New Hubble Observation Sets Dark Matter Record Straight For Abell 520
Lee Rannals for redOrbit.com — Your Universe Online
Astronomers earlier this year spotted an overabundance of dark matter in the heart of the galaxy cluster. This observation was puzzling because dark matter and galaxies should be anchored together.
Scientists have evidence that dark matter is responsible for 90 percent of the gravity within galaxies and clusters of galaxies. Because it is detected through its gravity and not its light, they refer to it as “dark matter.”
Astronomers reported about their latest in The Astrophysical Journal and said that the core is not over-dense in dark matter.
“The earlier result presented a mystery. In our observations we didn´t see anything surprising in the core,” study leader Douglas Clowe, an associate professor of physics and astronomy at Ohio University, said in a statement. “Our measurements are in complete agreement with how we would expect dark matter to behave.”
The announcement from earlier this year was from astronomers using Hubble’s Wide Field Planetary Camera 2. It suggested that a clump of dark matter was left behind during a clash between massive galaxies in Abell 520. The dark matter collected into a “dark core” contained fewer galaxies than what would be expected if the dark and luminous matter were connected.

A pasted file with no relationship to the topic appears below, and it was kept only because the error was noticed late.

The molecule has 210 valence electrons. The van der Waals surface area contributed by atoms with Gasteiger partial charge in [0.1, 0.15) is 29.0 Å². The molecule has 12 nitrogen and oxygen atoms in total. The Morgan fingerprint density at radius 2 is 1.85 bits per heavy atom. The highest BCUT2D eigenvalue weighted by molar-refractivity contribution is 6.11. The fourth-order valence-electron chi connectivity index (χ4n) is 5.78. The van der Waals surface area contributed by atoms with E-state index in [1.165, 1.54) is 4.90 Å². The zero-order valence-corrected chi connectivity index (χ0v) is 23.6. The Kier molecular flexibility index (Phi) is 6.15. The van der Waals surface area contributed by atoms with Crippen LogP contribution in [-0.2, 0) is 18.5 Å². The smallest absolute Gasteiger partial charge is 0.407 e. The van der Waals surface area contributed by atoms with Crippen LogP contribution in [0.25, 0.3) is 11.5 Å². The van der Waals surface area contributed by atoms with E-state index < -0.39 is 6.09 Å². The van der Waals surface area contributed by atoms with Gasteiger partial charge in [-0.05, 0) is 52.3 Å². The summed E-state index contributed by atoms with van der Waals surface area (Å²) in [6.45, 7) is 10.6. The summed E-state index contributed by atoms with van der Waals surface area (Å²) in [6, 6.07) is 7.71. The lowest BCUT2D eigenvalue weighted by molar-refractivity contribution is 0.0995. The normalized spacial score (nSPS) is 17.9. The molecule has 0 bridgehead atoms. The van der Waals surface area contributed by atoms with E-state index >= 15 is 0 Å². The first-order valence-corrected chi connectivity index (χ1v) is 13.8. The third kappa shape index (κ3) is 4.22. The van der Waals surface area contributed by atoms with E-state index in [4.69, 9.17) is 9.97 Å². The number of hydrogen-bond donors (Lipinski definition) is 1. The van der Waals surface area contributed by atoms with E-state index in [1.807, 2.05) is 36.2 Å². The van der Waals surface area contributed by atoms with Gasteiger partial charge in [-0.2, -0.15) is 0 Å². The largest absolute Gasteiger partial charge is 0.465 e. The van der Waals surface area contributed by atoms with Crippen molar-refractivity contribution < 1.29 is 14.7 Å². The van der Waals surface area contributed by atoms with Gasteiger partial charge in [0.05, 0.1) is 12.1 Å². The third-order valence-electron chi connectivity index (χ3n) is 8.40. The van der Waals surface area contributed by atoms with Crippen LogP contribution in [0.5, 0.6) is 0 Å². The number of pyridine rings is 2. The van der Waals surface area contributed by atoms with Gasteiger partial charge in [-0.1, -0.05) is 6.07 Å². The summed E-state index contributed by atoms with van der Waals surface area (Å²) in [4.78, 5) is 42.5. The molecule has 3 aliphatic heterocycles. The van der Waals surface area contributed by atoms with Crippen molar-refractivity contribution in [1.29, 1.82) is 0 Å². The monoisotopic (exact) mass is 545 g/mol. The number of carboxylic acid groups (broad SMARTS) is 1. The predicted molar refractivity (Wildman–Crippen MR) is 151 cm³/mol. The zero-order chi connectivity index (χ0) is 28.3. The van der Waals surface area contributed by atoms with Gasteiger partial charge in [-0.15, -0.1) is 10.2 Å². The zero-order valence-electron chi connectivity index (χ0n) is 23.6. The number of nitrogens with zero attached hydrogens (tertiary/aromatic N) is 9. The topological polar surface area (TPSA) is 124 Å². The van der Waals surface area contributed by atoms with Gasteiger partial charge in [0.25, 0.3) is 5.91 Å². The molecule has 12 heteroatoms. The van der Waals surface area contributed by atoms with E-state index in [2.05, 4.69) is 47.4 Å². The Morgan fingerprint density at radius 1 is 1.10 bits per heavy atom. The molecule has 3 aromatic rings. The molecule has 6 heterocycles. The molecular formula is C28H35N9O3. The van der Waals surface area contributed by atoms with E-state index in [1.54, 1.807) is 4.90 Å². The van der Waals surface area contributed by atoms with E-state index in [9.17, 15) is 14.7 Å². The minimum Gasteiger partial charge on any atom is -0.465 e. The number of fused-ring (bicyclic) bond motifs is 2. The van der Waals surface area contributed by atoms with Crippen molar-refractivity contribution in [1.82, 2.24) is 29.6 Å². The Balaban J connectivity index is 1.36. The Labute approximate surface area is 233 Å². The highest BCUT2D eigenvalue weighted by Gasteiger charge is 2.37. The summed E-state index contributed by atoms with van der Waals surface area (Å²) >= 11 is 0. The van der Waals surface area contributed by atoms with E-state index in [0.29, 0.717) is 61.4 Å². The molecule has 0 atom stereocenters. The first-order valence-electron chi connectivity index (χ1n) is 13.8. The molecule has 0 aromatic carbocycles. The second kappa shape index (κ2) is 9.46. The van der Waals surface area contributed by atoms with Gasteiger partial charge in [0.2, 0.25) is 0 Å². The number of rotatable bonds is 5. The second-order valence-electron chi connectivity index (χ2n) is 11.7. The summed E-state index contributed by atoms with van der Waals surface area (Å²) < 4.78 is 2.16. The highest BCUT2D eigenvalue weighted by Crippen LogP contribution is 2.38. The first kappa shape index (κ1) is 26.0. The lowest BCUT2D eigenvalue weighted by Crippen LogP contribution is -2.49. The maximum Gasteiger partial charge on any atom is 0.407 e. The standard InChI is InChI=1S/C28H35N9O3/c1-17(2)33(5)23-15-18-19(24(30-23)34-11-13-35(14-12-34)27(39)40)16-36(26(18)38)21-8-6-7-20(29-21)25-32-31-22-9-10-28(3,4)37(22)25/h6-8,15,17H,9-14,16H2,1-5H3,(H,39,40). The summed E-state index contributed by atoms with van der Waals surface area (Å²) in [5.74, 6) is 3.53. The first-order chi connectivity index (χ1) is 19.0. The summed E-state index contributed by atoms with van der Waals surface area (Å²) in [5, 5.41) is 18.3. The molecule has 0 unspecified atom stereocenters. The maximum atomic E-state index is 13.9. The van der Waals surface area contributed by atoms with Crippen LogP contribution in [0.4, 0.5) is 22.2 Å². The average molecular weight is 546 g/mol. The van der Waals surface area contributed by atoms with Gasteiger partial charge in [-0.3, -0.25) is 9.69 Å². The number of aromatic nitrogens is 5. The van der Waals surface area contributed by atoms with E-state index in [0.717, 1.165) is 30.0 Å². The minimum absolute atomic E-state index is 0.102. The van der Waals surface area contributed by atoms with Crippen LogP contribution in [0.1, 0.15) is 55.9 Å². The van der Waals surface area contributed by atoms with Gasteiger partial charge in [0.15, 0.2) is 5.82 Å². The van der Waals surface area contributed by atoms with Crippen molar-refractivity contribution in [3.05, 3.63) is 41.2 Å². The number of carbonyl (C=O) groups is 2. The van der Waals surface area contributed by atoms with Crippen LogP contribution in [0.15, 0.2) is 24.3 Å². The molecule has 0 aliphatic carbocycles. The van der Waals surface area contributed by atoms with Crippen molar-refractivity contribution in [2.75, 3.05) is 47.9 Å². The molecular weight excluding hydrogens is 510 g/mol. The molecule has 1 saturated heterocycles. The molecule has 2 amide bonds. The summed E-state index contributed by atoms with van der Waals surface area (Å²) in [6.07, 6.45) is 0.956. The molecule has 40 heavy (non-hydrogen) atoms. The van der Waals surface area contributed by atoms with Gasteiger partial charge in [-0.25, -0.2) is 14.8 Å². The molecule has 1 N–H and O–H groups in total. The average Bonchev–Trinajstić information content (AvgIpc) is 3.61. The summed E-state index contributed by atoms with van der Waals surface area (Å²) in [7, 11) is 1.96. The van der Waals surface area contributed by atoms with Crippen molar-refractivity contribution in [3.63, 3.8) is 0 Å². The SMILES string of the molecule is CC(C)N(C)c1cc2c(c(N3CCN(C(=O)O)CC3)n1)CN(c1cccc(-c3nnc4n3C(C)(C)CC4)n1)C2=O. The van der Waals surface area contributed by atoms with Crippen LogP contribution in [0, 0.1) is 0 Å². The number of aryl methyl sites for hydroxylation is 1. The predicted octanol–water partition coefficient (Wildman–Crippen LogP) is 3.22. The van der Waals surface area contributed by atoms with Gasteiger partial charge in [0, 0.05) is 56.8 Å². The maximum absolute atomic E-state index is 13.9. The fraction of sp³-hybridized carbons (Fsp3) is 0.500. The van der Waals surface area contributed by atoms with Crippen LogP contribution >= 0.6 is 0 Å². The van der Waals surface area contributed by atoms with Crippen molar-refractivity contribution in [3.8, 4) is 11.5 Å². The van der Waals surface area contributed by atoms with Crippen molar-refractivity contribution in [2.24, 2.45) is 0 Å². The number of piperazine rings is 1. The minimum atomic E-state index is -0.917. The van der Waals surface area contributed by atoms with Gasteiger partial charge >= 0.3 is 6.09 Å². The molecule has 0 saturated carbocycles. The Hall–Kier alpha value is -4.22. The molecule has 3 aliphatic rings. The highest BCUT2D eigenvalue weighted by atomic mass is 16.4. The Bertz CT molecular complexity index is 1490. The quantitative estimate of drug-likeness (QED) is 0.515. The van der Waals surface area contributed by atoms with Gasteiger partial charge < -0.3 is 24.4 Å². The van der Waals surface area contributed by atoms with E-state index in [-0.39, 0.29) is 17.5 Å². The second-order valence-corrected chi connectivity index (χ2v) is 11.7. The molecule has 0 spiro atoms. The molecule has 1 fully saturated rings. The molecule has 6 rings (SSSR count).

Because dark matter is not visible, it is found indirectly through its gravitational effects. The gravity from both dark and luminous matter warps space, bending and distorting light from galaxies and clusters behind it.
Astronomers use this effect, known as gravitational lensing, to infer the presence of dark matter in massive galaxy clusters. The teams from both studies this year used this technique to map out the dark matter in the cluster.
Clowe’s team used Hubble’s Advanced Camera for Surveys (ACS) to measure the amount of dark matter in the cluster. ACS observed the cluster in three colors, helping astronomers point out foreground and background galaxies from the galaxies in the cluster.
Astronomers estimated the amount of dark matter in the cluster by measuring the amount of gravitational “shear” in the Hubble images. Shear is the warping and stretching of galaxies by the gravity of dark matter.
“The WFPC2 observation could have introduced anomalous shear and not a measure of the dark matter distribution,” Clowe said in the statement.
By using a different Hubble camera, the team was able to measure less shear in the cluster’s core than previously. In the study, the ratio of dark matter to normal matter is 2.5 to 1, which is what astronomers expected. The earlier observations showed a 6-to-1 ratio of dark matter to normal matter.
“This result also shows that as you improve Hubble´s capabilities with newer cameras, you can take a second look at an object,” Clowe said.